Brilliant Performance by LeBron James Lifts Cavs Over Magic in Game FiveLeBron James added yet another chapter to his book of impressive playoff performances, authoring a huge triple double (37 points, 14 rebounds, 12 assists--numbers no player has matched in the same playoff game since Oscar Robertson had 41-15-12 on March 21, 1963) and completely dominating the fourth quarter as the Cleveland Cavaliers defeated the Orlando Magic 112-102 in game five of the Eastern Conference Finals. James had already compiled a triple double with more than 10 minutes remaining in the game but he only made five of his first 13 field goal attempts in the first three quarters before he scored 17 points on 6-11 field goal shooting in the final stanza, adding four rebounds and four assists and not committing a turnover while playing all 12 minutes. For most of the fourth quarter, the Cavs used a small lineup featuring James, one big and three perimeter shooters; they isolated James at the free throw line or the top of the key area with a live dribble while the perimeter players spotted up behind the three point line and the big waited to dive to the hoop along the baseline if Dwight Howard went to trap James. This set looked stagnant initially as four Cavs stood around while James faked, jab stepped or backed down his defender but inevitably James would either break free for a score and/or a foul or else he would draw another defender and pass to a cutter or a three point shooter. James accounted for 32 straight Cavalier points with his scoring or passing from the :39.9 mark of the third quarter until the 1:07 mark of the fourth quarter.
There is so much talk about Orlando's mismatch advantages versus Cleveland but the reality is that in any series between quality teams each team has a set of strengths and weaknesses relative to the other team. The biggest mismatch in this particular series is James versus anyone Orlando uses to guard him; Orlando Coach Stan Van Gundy said after game one that he has no answers for James and that was not a matter of hyperbole or trying to butter up the opponent-- he was speaking the truth: James is averaging 41.2 ppg, 8.6 rpg and 8.2 apg in this series while shooting .500 from the field. He made an incredible shot to win game two, hit two pressure-packed free throws to force overtime in game four and has scored at least 35 points in all five games. James is putting together one of the greatest performances in NBA Conference Finals history.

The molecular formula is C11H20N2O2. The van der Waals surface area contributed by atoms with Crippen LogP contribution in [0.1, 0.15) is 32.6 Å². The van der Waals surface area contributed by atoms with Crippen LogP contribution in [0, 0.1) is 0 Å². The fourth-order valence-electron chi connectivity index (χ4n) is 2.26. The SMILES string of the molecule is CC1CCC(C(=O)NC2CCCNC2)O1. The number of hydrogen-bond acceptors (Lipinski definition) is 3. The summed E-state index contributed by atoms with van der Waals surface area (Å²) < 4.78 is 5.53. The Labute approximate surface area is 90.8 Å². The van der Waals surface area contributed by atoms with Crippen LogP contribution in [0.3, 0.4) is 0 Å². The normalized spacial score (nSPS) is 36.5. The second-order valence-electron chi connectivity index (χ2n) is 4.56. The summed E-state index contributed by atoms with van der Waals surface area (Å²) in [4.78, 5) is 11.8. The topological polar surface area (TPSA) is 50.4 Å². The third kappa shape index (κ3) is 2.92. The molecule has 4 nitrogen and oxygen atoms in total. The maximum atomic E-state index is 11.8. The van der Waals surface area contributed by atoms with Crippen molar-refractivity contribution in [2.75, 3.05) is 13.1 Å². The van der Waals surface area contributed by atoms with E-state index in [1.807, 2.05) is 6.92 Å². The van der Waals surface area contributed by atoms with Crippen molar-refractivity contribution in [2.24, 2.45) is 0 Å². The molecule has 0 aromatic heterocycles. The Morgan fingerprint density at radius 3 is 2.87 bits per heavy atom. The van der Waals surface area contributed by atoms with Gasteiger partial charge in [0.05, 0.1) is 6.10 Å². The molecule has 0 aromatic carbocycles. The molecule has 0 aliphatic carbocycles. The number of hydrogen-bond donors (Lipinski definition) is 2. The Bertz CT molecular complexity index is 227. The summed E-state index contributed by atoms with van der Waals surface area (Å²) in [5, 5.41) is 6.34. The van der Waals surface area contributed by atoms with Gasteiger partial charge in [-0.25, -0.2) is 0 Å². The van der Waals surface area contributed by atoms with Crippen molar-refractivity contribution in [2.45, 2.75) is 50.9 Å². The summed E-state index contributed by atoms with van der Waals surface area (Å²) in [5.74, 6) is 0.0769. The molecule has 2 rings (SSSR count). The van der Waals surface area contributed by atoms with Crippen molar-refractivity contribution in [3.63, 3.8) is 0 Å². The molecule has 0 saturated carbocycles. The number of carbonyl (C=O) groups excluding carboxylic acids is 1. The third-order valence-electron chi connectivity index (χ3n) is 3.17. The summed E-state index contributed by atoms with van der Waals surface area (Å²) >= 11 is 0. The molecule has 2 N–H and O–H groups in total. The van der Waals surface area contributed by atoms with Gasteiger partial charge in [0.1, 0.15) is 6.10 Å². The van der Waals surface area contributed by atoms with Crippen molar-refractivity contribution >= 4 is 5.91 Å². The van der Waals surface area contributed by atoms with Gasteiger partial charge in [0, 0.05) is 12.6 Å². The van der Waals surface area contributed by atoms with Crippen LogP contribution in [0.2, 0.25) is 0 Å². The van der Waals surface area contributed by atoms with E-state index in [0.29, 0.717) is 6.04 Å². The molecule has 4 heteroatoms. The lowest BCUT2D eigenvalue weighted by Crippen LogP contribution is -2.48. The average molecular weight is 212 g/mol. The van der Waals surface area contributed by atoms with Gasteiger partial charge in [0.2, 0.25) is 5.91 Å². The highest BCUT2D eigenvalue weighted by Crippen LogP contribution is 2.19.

In game five, James finally received some help from his teammates. All-Star Mo Williams broke out of his dreadful shooting slump to tie his playoff career-high with 24 points, shooting 7-14 from the field and 6-9 from three point range. If the Cavs had received just a mildly subpar performance from Williams in the first four games then they probably would have already won this series; even including those excellent game five numbers he is shooting just .353 from the field and .333 from three point range versus Orlando, well below his regular season averages (.467 and .436 respectively). Delonte West had another solid game with 13 points and three assists, though he suffered a hip pointer that caused him to miss some action; he will be evaluated by the team's medical staff after the flight to Orlando. Zydrunas Ilgauskas had 16 points and six rebounds before fouling out and Daniel Gibson provided a huge boost off of the bench with 11 points in 22 minutes, including 3-4 shooting from three point range.
Hedo Turkoglu led Orlando with 29 points. He also had six rebounds but he passed for a series- low two assists as the Cavs did less crossmatching and double teaming, opting instead to stay at home on Orlando's three point shooters (the defensive strategy that I advocated before the series began). Dwight Howard scored 24 points on 8-10 field goal shooting and had 10 rebounds but even before he fouled out with 2:22 remaining and the Cavs leading 101-93 it was obvious that the Cavs were much better off having him shoot free throws (he shot 8-13) and contested field goals than forcing him to give up the ball to proven three point shooters; the Magic made a team playoff record 17 three pointers in game four but shot just 8-25 (.320) from three point range in game five. Rashard Lewis finished with 15 points on 4-13 field goal shooting, while game four hero Rafer Alston suffered through a miserable shooting performance (1-10, three points). Mickael Pietrus again performed well in a reserve role (13 points on 3-5 shooting in 23 minutes).